The Jakarta Post
The government will subsidize and ease loan interest payments for micro, small and medium enterprises (MSMEs), the backbone of the Indonesian economy, as they struggle to stay afloat amid the COVID-19 pandemic.
The subsidies will cover loan interest ranging from 2 to 6 percent for up to six months for millions of borrowers in the MSME category. The government will also roll out working capital credit for MSMEs, President Joko “Jokowi” Widodo announced on Wednesday.
“The emergency working capital assistance will need to be carefully designed so MSMEs can really access this emergency capital assistance scheme,” Jokowi told an online briefing after a Cabinet meeting. Around 41 million MSMEs have access to credit from financial institutions while 23 million are not bankable.
Indonesia’s more than 60 million MSMEs, which account for 60 percent of the gross domestic product (GDP) of Southeast Asia’s largest economy, are struggling to stay afloat with travel and social restrictions to contain the coronavirus severely affecting their income. Their operations are either closed or limited and many workers have been laid off or furloughed.
Finance Minister Sri Mulyani Indrawati said the government would cover 6 percent of the interest and suspend loan repayments, for six months, for ultra-micro businesses under the government’s UMi and Mekaar programs, as well as state pawnshop Pegadaian customers.
Micro businesses and government microloan program (KUR) borrowers with loans between Rp 10 million and Rp 500 million will also get interest subsidies covering 6 percent for the first three months and 3 percent for the next three months.
SMEs with loans between Rp 500 million and Rp 10 billion will get interest subsidies covering 3 percent for the first three months and 2 percent for the next three months. Both categories will also be able to delay their loan repayments for six months.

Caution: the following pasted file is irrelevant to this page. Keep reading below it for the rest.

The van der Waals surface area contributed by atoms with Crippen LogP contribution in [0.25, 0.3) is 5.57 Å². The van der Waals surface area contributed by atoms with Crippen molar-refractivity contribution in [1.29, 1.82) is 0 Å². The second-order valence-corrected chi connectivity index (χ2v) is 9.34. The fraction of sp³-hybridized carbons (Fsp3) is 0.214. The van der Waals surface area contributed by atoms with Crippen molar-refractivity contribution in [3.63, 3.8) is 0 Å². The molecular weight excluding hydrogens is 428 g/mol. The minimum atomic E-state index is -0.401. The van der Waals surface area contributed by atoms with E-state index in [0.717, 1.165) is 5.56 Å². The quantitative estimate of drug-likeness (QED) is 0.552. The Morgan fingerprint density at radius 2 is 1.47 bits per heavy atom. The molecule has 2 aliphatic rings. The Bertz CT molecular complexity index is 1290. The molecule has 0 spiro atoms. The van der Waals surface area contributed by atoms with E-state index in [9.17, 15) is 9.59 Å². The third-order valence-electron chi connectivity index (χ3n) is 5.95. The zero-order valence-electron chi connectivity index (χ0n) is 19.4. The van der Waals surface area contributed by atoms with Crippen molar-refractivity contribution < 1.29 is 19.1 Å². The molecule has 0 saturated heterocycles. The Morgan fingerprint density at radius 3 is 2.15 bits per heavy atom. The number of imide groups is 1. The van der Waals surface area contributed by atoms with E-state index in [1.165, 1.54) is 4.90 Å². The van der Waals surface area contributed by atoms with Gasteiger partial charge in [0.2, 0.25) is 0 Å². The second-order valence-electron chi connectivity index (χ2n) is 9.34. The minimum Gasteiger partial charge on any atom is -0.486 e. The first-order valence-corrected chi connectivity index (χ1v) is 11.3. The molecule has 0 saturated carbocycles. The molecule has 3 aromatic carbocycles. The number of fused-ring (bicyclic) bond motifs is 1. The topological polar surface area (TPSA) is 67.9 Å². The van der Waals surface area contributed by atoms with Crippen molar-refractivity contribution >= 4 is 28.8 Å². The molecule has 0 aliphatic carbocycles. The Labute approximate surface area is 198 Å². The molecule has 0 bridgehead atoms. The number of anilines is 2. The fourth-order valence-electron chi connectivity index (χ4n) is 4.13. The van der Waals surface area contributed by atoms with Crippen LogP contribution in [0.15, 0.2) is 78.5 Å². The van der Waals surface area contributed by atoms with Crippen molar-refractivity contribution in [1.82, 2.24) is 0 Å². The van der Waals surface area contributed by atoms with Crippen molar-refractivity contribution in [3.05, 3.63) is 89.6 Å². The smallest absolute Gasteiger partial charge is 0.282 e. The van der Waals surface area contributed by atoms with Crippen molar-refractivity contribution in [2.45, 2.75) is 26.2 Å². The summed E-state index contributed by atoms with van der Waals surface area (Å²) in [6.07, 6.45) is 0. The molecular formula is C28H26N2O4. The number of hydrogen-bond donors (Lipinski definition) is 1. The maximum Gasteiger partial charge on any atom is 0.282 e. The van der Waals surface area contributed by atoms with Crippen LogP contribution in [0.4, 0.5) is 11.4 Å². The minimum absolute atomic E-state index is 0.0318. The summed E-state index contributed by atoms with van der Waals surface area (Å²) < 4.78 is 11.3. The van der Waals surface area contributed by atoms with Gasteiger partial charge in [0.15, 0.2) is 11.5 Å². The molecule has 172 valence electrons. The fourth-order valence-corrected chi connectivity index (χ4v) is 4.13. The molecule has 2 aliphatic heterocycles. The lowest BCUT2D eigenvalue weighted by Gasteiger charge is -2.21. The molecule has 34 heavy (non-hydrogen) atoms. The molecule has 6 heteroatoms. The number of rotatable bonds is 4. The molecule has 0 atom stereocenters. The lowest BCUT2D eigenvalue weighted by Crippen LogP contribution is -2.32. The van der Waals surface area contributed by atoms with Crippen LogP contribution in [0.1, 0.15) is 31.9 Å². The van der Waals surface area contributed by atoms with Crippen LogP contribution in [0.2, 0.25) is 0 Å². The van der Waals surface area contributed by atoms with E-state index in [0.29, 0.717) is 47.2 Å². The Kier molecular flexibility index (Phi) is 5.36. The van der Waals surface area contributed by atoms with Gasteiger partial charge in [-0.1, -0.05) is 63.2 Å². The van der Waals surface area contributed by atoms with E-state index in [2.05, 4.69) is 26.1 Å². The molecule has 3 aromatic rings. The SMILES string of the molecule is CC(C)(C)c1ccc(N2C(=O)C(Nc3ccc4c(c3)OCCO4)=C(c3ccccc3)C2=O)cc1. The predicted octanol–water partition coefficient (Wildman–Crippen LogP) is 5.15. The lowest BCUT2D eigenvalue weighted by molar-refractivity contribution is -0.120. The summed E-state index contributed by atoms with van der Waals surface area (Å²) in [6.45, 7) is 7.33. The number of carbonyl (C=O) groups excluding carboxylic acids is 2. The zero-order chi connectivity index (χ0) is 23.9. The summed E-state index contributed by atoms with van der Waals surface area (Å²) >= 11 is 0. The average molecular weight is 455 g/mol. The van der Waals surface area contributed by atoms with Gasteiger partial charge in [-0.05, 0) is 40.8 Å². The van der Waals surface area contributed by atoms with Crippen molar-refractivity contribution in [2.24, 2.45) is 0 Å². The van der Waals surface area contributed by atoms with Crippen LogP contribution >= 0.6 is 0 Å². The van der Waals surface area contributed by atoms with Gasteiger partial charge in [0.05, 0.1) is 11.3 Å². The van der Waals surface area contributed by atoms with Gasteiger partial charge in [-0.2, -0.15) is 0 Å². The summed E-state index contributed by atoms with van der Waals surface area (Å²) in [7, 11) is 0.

Government subsidies for MSMEs. (JP/Hengky Wijaya). Usage: 0 (JP/Hengky Wijaya)
“This program is part of the government’s efforts to defend MSMEs’ financial capabilities,” Sri Mulyani said after the Cabinet meeting. “If this can work, then the COVID-19 economic impact on society can be minimized.”
The government will help micro businesses to pay their loan interest for businesses borrowing up to Rp 500 million from rural banks and for those borrowing Rp 500 million to RP 10 billion from conventional banks. It will also relieve interest payments for MSMEs that borrowed from the KUR program, Sri Mulyani said.
The government has allocated Rp 150 trillion for business recovery programs within its Rp 405.1 trillion extra spending for COVID-19 efforts, focusing on health and social spending as well as economic stimulus packages. The earlier stimulus packages covered tax waivers and deferrals for almost all business sectors and individual taxpayers.
“The government will push for transparency, accountability and professionalism to avoid moral hazard,” Coordinating Economic Minister Airlangga Hartarto told reporters during the same press briefing. “This stimulus is prioritized for those affected by the coronavirus pandemic.”
There are several prerequisites for MSMEs to be eligible for the new stimulus package, including a good track record on loan repayments and tax payments. They must be verified by banks and not included in the Financial Services Authority’s (OJK) black list.
The Association of Young Indonesian Businesspeople (Hipmi) head for micro, small and medium businesses Rano Wiharta said that the government must oversee the regulation tightly, calling for banks to be “more serious” in helping MSMEs.
“We appreciate the government’s stimulus measures but the most important thing is that the implementation process needs to be in line with this policy,” Rano told The Jakarta Post, adding that MSMEs often found difficulties in restructuring their loans.
“We are bleeding right now especially entering the Ramadan month,” Rano said, referring to the Islamic fasting period between April 24 and May 22. “We are hoping that this policy will be followed by better implementation, especially in banks.”
Rano said that many MSMEs could not get new loans from banks during the virus crisis, adding that the government must examine the issue to help save local companies.
The Indonesian Travel Agents Association (Astindo) secretary-general Pauline Suharno voiced a similar view, saying that previous government’s credit incentives were not effective because of botched implementation, calling for the government to ensure that businesses could receive the incentives.
“We think that this could be good, but only if the government and private lenders can implement it,” Pauline, who works in the badly hit tourist sector, told the Post.
Contacted separately, Perbanas Institute economist Piter Abdullah welcomed the government’s decision to roll out such incentives for MSMEs but said that “it would not be enough” to help businesses’ cashflow.
“This will help them to survive, but the government still needs to formulate stronger incentives to really boost their negative cashflow.”